The rand() and mt_rand() functions both accept two parameters where $min is the lowest integer to start with, and $max being the largest integer to end with. The function str_shuffle takes one parameter, a string, outputting a shuffled mutation of the string. It acts the same as if you were shuffling a deck of cards.

While mt_rand(); will spit out a random integer, and str_shuffle will mix a string up, a function widely used to create random unique values is uniqid(). This generates a prefixed unique identifier based on the current time in microseconds(via Using this function is useful for creating session tokens and even form keys as seen in Secure Your Forms with Form Keys.

The function uniqid() accepts two parameters the first appends a prefix to the results while the second, if set to TRUE, will add additional entropy to the end of the returned value.

Generating Random Passwords

There are a gazillion examples on the web which generate random passwords, all do a fine job at it. "But why," you ask "would I need to generate a random password?" Well the answer, quite simply, is so you do not have to rely on the end user to provide themselves with a less than secure password at the get go. Generating random passwords is very useful in user registrations, or when a user makes a request because they have forgotten their password. Doing this ensures a strong password at the beginning of a users experience at your website, or can cut down lines of code when a user needs to gain access again.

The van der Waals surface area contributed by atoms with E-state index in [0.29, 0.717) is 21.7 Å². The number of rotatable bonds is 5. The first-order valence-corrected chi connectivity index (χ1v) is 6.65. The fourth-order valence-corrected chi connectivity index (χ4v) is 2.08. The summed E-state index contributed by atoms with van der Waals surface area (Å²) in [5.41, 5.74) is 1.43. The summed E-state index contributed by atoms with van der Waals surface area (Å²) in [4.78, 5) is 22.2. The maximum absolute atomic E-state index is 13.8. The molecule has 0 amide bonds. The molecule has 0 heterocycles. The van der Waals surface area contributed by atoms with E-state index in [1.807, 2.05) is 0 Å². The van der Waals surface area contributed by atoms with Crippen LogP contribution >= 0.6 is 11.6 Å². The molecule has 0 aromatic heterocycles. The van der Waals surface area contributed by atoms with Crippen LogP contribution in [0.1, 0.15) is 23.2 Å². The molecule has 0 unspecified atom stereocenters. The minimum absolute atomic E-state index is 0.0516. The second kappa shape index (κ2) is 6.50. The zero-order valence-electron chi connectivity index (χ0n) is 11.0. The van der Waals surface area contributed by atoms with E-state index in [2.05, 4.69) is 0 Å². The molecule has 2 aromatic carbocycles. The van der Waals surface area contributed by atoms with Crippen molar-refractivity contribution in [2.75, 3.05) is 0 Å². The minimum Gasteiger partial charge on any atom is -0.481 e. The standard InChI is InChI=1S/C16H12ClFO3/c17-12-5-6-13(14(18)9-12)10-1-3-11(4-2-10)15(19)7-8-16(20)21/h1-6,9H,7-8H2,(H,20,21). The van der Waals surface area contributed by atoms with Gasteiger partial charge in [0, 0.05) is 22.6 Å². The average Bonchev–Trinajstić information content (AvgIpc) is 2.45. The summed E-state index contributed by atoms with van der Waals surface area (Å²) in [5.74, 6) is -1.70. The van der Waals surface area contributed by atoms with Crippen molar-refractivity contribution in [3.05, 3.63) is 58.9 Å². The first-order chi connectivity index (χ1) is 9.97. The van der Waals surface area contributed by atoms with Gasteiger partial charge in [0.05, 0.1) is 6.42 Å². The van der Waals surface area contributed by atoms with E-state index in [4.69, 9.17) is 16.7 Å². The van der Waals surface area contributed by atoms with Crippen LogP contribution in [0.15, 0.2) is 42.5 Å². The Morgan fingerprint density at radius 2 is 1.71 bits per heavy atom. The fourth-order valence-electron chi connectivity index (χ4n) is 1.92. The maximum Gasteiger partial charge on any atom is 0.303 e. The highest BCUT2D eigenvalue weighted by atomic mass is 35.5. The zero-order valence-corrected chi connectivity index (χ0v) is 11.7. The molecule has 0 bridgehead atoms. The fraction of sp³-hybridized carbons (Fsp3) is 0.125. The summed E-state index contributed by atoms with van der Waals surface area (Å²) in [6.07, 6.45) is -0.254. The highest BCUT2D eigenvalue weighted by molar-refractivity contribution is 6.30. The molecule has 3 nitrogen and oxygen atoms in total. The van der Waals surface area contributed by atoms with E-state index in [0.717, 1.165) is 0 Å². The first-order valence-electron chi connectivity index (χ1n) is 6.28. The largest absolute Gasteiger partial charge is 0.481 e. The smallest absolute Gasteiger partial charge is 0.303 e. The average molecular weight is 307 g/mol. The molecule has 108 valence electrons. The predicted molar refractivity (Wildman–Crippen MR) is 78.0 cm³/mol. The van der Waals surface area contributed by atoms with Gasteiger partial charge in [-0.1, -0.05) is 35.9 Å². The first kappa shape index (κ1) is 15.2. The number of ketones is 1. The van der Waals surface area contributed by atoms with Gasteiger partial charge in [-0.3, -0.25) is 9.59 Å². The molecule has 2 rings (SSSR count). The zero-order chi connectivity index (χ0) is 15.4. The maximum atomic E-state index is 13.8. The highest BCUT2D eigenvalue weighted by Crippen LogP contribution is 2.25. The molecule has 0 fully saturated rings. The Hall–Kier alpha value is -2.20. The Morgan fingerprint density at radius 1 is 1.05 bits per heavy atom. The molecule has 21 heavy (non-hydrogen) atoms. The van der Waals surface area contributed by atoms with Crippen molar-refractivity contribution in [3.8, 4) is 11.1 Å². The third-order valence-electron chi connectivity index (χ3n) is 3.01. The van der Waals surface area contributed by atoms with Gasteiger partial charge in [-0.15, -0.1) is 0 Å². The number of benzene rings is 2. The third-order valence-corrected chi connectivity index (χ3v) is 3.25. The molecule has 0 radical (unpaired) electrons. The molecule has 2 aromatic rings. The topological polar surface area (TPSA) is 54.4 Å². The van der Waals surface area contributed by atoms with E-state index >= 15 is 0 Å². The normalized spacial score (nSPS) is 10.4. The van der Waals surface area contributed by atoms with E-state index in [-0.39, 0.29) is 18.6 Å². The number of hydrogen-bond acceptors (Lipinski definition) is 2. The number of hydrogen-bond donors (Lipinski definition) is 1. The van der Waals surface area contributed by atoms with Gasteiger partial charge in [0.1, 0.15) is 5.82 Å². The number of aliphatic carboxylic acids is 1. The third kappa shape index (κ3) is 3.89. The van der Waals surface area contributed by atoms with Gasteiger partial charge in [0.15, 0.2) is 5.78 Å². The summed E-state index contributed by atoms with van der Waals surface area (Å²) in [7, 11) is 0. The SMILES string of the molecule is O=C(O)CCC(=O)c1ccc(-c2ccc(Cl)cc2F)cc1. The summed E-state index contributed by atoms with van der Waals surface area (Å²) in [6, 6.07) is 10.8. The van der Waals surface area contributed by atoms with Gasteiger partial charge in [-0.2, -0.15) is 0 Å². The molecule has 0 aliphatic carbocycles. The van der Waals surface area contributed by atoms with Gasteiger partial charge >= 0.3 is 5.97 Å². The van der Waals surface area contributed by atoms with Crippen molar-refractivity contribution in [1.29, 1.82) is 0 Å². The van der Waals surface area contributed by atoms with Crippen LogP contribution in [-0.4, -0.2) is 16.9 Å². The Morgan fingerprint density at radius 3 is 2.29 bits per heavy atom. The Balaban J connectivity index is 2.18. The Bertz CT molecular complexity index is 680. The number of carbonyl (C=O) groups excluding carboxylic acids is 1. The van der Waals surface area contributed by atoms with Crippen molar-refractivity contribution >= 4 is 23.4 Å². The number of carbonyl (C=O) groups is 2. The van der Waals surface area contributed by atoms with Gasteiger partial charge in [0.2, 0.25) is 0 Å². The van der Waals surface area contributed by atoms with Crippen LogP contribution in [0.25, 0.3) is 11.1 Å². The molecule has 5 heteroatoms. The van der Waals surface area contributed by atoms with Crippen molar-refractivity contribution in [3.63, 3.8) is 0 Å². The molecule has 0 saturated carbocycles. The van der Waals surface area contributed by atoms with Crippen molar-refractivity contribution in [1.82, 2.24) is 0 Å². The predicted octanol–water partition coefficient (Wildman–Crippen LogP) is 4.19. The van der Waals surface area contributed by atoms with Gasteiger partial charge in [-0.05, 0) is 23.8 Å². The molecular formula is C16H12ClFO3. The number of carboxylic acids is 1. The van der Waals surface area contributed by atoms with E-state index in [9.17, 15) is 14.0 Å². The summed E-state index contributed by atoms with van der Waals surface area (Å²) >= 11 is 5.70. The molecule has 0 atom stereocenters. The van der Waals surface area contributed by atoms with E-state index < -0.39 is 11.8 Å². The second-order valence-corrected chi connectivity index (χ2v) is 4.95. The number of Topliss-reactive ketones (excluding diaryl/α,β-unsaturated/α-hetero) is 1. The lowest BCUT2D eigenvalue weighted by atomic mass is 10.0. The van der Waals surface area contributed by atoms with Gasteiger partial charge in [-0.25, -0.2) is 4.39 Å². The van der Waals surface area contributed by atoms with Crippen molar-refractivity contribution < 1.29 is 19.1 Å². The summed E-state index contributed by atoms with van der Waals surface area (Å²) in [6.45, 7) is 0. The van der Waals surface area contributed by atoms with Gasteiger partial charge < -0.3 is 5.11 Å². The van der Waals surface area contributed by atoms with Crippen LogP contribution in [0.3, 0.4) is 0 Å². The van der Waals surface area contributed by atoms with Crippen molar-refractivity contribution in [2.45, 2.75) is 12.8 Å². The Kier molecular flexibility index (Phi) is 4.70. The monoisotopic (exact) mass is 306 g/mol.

Let's look at some examples:Example 1

This example shuffles a string with str_shuffle and will return a string within a counted range. So if you wanted to generate an 8 character password then you would pass 8 to the function randompassword, or randompassword(8) from your source code.

Example 2

In comparison, example one takes a static string and mixes it up then returns it, example two adds in more dynamic flavor(mmm tasty). In example two the string being shuffled is no longer static, but changes with each generation. While the first example is certainly sufficient in most cases to generate a strong password, the second example allows us to ensure the string length and characters will change with use, greatly decreasing the chance of a duplication.